Ending 50 years of debate: Heathrow expansion gets go ahead after decisive vote

Though the battle may have been won, murmurs of a legal challenge may yet stop the plan in its tracks.

BIGGEST DECISION IN A GENERATION: The proposal would cost around £14 billion

Members of Parliament in the UK have voted in favour of expanding Heathrow Airport, a decision that brings to an end 50 years of debate according to the London hub’s CEO.

The vote last night saw 415 votes for the Government’s motion to 119 against, a majority of 296 and 63 per cent of MPs as opposed to 18 per cent. The passing of the motion was aided by the bulk of voting Labour members choosing to support the £14 billion project, in spite of their party’s policy, with 119 ayes to 96 noes. There were just eight rebels in the Conservative Party. These included several high-profile included names such as Justine Greening, Theresa Villiers, Zac Goldsmith and Greg Hands. Boris Johnson was notoriously absent for the vote.

Work now seems clear to get underway at Heathrow and it is expected that within the next 12 months alone, it will sign £150m in contracts with British businesses, creating 900 new jobs and 200 new apprenticeships.

Heathrow CEO John Holland-Kaye said: “Parliament has ended 50 years of debate by deciding that Heathrow expansion will go ahead. This vote will see us deliver more jobs, create a lasting legacy of skills for future generations and guarantee expansion is delivered responsibly. We are grateful that MPs have made the right choice for Britain and today we start work to create the best connected hub airport in the world.”

Over the coming days, the Secretary of State for Transport is expected to designate the final Airports National Policy Statement approved by Parliament. This will set the policy framework for Heathrow’s northwest runway development consent application.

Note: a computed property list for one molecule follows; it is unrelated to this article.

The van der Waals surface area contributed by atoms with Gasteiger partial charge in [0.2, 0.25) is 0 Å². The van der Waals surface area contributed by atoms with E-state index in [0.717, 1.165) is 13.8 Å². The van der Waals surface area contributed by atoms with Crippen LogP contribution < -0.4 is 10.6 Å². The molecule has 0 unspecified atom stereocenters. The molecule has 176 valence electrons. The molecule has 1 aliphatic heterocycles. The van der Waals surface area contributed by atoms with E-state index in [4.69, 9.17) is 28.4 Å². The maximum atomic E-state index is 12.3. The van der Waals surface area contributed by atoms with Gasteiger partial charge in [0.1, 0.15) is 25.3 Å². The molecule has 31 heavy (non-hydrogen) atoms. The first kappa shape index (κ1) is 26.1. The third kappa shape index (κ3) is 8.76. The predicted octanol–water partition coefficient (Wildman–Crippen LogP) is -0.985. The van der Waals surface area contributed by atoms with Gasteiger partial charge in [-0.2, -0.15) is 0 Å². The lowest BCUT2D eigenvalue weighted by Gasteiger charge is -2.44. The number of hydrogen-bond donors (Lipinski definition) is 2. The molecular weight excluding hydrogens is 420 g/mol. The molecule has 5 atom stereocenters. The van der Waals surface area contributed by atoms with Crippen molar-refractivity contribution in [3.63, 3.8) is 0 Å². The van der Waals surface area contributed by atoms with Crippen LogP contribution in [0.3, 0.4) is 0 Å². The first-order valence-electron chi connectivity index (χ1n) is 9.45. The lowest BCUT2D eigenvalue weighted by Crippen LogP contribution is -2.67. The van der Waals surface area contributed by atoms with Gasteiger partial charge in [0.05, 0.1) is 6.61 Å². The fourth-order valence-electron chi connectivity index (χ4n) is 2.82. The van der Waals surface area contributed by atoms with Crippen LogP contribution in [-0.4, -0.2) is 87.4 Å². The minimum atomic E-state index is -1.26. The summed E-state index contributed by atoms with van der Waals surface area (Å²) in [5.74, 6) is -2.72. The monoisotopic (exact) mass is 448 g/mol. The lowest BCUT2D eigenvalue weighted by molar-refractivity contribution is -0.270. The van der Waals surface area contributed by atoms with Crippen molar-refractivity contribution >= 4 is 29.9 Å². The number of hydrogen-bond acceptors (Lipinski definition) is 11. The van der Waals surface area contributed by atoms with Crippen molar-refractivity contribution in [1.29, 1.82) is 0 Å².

The airport is currently preparing to hold a second public consultation on its plans before submitting a development consent order application to the Planning Inspectorate, kick-starting an approval process expected to take 18 months.

Chief Executive of the Airport Operators Association (AOA), Karen Dee said: “A global Britain requires connectivity to both established and emerging markets right across the country and thus needs both world-class hub and point-to-point capacity. Parliament has today recognised the importance of aviation connectivity and its approval of the Airports NPS for a north-west runway at Heathrow is an important step towards delivering that connectivity.

“It is now vital that the Government delivers an Aviation Strategy which sets out a clear and positive framework for aviation growth across the UK.”

However, the critics of the plan have remained vocal, with some, including Greenpeace and the Mayor of London Sadiq Khan, preparing to mount a legal challenge.

“Both Heathrow and the Government have distorted the evidence about the impacts of expansion in order to get this scheme though parliament,” read a statement from the Aviation Environment Federation (AEF). 

“The truth is that Heathrow has no power to deliver its promises of benefits for the regions, while the Government’s own figures show passenger growth falling at almost every other airport if Heathrow expands.

“There are plenty of obstacles still to overcome. We are expecting several judicial reviews to be launched, so it will be for the courts to decide whether or not the claims made in the National Policy Statement stand up to scrutiny.

“Does the Government have good grounds for claiming that expansion won’t breach air quality law? Is it fair for people who believed earlier promises from the airport that there would be no third runway to now have to deal with the extra noise that expansion will cause? Can the Government justify giving the go-ahead to carbon intensive infrastructure in the absence of any policy on how to square this with climate change legislation?”

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